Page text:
shadow

Education Secretary Arne Duncan: Chicago youth violence 'devastating'

The most somber note in Wednesday's Monitor-sponsored breakfast with reporters came when Education Secretary Arne Duncan was asked about the murders of young people in Chicago.

Michael Bonfigli/Special to The Christian Science Monitor
Education Secretary Arne Duncan told reporters at a Monitor-sponsored breakfast Tuesday that the US communities needed to rally against violence.

Education Secretary Arne Duncan delivered a largely upbeat message about progress on education issues when he met with reporters Wednesday. While noting there is “lots of hard work ahead,” he said in the past 20 months progress has “far exceeded my wildest hopes.”

The most somber note in Duncan’s meeting with reporters at a Monitor-sponsored breakfast came when he was asked about the murders of young people in Chicago. “The violence in Chicago and other places around the country is devastating. I thought it couldn’t get much worse than when I was there. I think in fact it has gotten worse. It is staggering,” Duncan said. “This continues to haunt me."

During his time as CEO of the Chicago school system, youth-related violence was “by far, by far the toughest issue that I dealt with. Nothing came close, nothing came close," Duncan said.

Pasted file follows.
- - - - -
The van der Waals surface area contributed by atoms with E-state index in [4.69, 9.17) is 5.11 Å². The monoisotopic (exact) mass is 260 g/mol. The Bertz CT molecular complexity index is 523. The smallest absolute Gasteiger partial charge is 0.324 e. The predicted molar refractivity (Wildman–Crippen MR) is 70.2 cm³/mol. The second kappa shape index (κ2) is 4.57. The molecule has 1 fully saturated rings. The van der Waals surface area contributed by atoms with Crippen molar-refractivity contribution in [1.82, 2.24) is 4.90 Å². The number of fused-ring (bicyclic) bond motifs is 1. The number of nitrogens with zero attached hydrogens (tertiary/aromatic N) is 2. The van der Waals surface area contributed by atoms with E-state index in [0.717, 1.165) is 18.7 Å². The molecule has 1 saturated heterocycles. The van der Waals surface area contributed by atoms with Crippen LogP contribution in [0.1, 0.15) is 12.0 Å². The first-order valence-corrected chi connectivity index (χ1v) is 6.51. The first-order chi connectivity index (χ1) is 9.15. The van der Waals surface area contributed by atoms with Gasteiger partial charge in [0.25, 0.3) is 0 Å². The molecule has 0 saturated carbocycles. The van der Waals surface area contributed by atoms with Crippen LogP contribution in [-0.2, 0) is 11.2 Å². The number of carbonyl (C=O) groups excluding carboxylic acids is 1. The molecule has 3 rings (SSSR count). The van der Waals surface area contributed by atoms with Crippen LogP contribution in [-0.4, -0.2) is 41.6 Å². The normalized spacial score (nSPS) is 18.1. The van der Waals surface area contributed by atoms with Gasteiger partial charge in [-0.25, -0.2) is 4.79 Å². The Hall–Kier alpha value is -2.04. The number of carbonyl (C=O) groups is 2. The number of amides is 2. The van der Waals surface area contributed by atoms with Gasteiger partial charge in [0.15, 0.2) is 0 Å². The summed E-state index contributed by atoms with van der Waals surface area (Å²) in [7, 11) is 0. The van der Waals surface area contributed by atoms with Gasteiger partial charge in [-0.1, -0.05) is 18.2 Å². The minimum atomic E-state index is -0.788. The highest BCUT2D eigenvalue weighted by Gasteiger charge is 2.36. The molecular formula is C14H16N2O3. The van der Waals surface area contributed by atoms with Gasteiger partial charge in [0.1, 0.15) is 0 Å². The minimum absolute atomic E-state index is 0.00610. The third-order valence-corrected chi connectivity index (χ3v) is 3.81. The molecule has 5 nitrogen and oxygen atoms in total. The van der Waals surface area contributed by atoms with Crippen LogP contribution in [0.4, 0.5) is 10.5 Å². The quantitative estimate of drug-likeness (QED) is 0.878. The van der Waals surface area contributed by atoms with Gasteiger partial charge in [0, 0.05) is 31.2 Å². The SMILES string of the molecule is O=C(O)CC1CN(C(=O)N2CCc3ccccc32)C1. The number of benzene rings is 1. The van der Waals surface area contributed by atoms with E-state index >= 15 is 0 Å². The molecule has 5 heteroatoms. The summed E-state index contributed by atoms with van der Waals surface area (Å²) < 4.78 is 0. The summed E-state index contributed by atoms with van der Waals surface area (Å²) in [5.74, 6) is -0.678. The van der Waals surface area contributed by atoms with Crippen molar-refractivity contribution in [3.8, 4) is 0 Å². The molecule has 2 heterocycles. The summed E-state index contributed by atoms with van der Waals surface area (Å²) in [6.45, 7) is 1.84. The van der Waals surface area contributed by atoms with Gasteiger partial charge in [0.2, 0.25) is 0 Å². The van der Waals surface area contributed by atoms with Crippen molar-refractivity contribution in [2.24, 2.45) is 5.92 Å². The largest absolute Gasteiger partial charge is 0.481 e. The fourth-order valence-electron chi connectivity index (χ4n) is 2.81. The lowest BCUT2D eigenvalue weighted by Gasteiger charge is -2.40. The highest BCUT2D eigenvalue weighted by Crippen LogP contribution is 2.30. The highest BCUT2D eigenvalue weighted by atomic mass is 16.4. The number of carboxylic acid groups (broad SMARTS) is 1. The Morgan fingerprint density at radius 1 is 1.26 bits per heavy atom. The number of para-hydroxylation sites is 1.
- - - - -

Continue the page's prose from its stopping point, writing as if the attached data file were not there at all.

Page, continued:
The Secretary admitted "I don’t have any answers on it.” He spoke of the need to “rally the community to become intolerant of this. How we rally the broader community to understand we don’t live in Iraq. That our children have to be safe coming home from school. There is clearly a huge amount of work to be done and a number of innocent kids that continue to be killed is staggering.”

While Duncan and Attorney General Eric Holder were sent to Chicago by President Obama in 2009 to address the violence in the Windy City, Duncan cautioned, “It is not just Chicago. I was in Oakland, California two weeks ago, [which faces] the same challenges. This is a national issue and I think the public too often likes to turn a blind eye. That is part of the problem.”

of 5 stories this month > Get unlimited stories
You've read 5 of 5 free stories

Only $1 for your first month.

Get unlimited Monitor journalism.